The Pen is Mighty

Writing is a powerful thing.  And, so is reading.  To my surprise and delight, this is what I received in the mail recently:

imageYes, it is a postcard from author Kate DiCamillo.  It is even signed, “Your Friend”.  I sent her my blog post on ‘Really Understanding Children’, because Beverly, the character in her book Raymie Nightingale,  is just like my Beverly at summer camp.  Well, it was really more than that; I truly understood both children.  I needed Kate DiCamillo to know that.  I think she does, as she wrote this on the bottom of the postcard:

imageThe words read, “P.S.  Thank you for sending on your wonderful blog about Beverly and Beverly.”

The pen most definitely is mighty.  It holds more power than typing the keys on a keyboard.  Handwriting seems to hold real feelings.  I remember the curves of the letters in my grandmother’s writing.  When I go back and read them again, decades later, the same wave of “I know” comes through her written word.  My father rarely wrote, but when he did his message had heart.

My mother always said, “Jennie, send a note, and make sure you use black ink.”  I still do.  Somehow, I know when I write that letter or note, by hand, it will convey so much more to the reader.  I am ready to write a letter to Colin’s parents; he did a quick video for Milly the quilter, practicing sewing.  Milly taught him how to sew last year when she visited my classroom.  Colin has also made Milly a video singing “You are My Sunshine”, and Jingle Bell Rock” (his favorite song).

Why am I writing to Colin’s parents?  I showed the video to Milly at her nursing home, and I saw Milly’s face as she watched.  Oh, my!  She was overcome and smiling ear-to-ear.  Not only did she watch it again, she had me show the nurses both Colin videos.  Colin’s parents need to know what a tremendous thing he has done for Milly.  So, I will write, handwritten, and with black ink.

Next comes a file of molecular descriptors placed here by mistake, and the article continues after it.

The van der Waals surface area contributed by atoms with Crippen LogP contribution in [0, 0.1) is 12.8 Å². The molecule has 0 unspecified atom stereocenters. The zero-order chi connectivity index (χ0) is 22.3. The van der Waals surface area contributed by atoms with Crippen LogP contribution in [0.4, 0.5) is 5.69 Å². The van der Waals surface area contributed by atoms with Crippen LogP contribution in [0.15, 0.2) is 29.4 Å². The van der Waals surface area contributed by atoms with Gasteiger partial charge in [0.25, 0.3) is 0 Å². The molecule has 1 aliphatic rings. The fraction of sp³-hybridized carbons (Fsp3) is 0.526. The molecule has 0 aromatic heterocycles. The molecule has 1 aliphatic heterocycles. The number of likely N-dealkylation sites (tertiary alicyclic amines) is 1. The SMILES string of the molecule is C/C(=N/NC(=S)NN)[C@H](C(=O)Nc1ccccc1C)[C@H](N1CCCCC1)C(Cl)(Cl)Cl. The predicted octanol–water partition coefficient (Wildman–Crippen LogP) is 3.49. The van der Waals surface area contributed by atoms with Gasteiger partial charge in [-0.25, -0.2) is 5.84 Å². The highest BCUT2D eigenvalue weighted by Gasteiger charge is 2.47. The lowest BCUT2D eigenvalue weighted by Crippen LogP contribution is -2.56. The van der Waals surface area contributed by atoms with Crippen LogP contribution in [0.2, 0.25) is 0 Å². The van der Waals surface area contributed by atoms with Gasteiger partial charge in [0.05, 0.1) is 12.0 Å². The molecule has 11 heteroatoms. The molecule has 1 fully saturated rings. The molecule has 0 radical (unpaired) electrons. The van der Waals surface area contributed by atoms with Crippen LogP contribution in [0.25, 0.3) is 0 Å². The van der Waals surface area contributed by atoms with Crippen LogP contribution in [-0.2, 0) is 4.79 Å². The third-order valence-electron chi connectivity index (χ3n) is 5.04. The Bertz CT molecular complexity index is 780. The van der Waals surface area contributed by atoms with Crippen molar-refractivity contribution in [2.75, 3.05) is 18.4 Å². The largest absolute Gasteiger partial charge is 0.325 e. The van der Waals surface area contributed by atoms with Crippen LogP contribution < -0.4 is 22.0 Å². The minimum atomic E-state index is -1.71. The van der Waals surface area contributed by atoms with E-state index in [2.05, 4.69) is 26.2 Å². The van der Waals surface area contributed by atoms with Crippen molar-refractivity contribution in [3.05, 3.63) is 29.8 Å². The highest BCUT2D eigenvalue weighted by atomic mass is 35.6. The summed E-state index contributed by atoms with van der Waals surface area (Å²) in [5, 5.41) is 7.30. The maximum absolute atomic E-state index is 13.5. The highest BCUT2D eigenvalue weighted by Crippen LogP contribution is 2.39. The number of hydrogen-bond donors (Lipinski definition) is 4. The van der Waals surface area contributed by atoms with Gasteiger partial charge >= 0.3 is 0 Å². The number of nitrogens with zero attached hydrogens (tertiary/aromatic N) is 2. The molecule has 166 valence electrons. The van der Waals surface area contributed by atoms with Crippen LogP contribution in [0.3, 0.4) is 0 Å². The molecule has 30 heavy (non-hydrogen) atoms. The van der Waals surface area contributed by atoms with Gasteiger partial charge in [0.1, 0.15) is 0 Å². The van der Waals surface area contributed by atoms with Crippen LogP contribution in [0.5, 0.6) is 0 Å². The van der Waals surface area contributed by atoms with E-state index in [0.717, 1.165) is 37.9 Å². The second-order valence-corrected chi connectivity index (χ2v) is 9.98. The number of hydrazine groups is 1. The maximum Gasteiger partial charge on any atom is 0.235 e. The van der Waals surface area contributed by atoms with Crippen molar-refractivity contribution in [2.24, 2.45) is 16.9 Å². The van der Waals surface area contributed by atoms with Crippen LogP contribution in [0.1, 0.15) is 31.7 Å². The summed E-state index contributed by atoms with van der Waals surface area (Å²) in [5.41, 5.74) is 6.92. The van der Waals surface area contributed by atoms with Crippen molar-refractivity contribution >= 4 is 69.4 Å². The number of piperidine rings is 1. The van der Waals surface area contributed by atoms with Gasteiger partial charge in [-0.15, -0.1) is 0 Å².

Kate DiCamillo did, too.

Jennie

About Jennie

I have been teaching preschool for over thirty years. This is my passion. I believe that children have a voice, and that is the catalyst to enhance or even change the learning experience. Emergent curriculum opens young minds. It's the little things that happen in the classroom that are most important and exciting. That's what I write about. I am highlighted in the the new edition of Jim Trelease's bestselling book, "The Read-Aloud Handbook" because of my reading to children. My class has designed quilts that hang as permanent displays at both the National Liberty Museum in Philadelphia, and the Fisher House at the Boston VA Hospital.
This entry was posted in Early Education, Teaching young children, Uncategorized and tagged , , , , , . Bookmark the permalink.

33 Responses to The Pen is Mighty

  1. What a lovely note! I also think handwritten notes show personal care and connection. 🙂

  2. That’s so lovely, Jennie! 🙂 I’m still a fan of handwritten notes and ask my friends everytime they’re abroad to send me a real postcard please 😉

  3. Norah says:

    Ah, Jennie. What great advice. It is wonderful to receive a handwritten note in black ink. Colin’s parents will be delighted to receive the note from you – one to be treasured, I’m sure.